Many years ago, my sister and I used to nag our mother about getting glasses. She had never worn glasses her entire life, but it was obvious she’d reached the point where she needed them ~ though for whatever reason (*cough, cough, denial, cough*), she just refused to do it. Instead, she would do crazy things like sit and read the newspaper with a magnifying glass – a huge, thick one – at the kitchen table. The straw that broke that camel’s proverbial back, however, the night my mother went to call my sister, whose phone number at the time began with 941. My mom dialed the number, got a “weird” message, hung up, and dialed again. As she was talking to my sister, the doorbell rang. There stood two policemen, asking what her emergency was. Turns out, she had dialed 911, instead of 941. She got her glasses shortly thereafter.
My sister and I found this story hysterical.
But it’s not so funny anymore.
You see, I’ve had this….problem….brewing for a while now. But until recently, I could always find a good workaround (hold everything at arm’s length!), and often, just as good an excuse to offer by way of explanation (the lighting in here is just awful! such a glare!). It would appear, however, that my favorite and most convenient workaround – my arm – is no longer sufficient (read: not long enough).
So, I broke down yesterday and bought some stupid reader glasses. WAAHHHH!
I am not happy about this. In fact, I’m really just plain angry. I’ve never worn glasses, ever, and I’m not particularly happy about accepting the fact that yes, on occasion, there is in fact some print that is too small.
Before finally accepting defeat, I considered adopting the strategy of a friend of mine who was obviously also in denial for a while. She told me that whenever she went shopping at, say, Target, the first thing she would do was go to the pharmacy section. There, she would grab a pair of readers, put them on, and do her shopping. Then, on her way to the check out, she would swing back by the pharmacy, return the readers, and be on her way. Yes, it’s total lack of ownership. On so many levels! I was so tempted.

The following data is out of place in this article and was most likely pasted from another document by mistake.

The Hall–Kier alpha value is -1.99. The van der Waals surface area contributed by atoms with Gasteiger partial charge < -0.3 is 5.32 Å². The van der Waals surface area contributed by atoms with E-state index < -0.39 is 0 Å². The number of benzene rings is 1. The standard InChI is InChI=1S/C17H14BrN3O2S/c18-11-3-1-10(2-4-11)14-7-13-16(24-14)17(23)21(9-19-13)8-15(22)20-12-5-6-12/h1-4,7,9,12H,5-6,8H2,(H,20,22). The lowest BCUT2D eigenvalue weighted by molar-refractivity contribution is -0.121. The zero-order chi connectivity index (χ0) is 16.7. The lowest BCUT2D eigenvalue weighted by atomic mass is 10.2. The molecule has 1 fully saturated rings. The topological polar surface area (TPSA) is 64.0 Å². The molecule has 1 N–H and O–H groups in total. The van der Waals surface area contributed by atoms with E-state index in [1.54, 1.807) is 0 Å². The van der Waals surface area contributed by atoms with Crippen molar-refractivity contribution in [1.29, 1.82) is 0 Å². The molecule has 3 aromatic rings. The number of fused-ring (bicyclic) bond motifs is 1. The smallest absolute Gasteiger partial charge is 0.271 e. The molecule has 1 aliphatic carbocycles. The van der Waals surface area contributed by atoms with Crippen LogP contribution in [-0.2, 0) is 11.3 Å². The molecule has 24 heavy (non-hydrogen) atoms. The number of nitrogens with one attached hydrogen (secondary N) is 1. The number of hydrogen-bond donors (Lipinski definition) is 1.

I probably should not feel too badly about this. Right? I mean, I had the good fortune to go 43 years without needing them. And yet.
I AM SO BITTER.
I hate wearing them (which I will only do at the most desperate of times). I hate the feel of them on my face. And what? Am I now forever committed to tilting my head ‘just so’ for photos (see Exhibit B) so that my actual eyes can be seen, as opposed to the glare from the lenses (Exhibit A)? Am I going to have to start carrying them around with me, which means, keeping track of them? Will this, in turn, mean I will soon be needing a funky beaded chain to wear around my neck so that I can take them off and on without losing them? Maybe one that is red and purple? See, that is the problem: readers are just the gateway to other horrifying things, like polyester elastic-waistband pants, and orthopedic Velcro shoes. Can you hear the sound of my weeping yet?
Well, it’s a good thing that I have made my peace with Denial already. Because I’m probably going to need those readers to see the fine print on the medical documents when I go to the doctor tomorrow about a varicose vein in my leg. Ahhh…good, good times.
(Exhibit A): Glare!
(Exhibit B): Weird head tilt! No glare!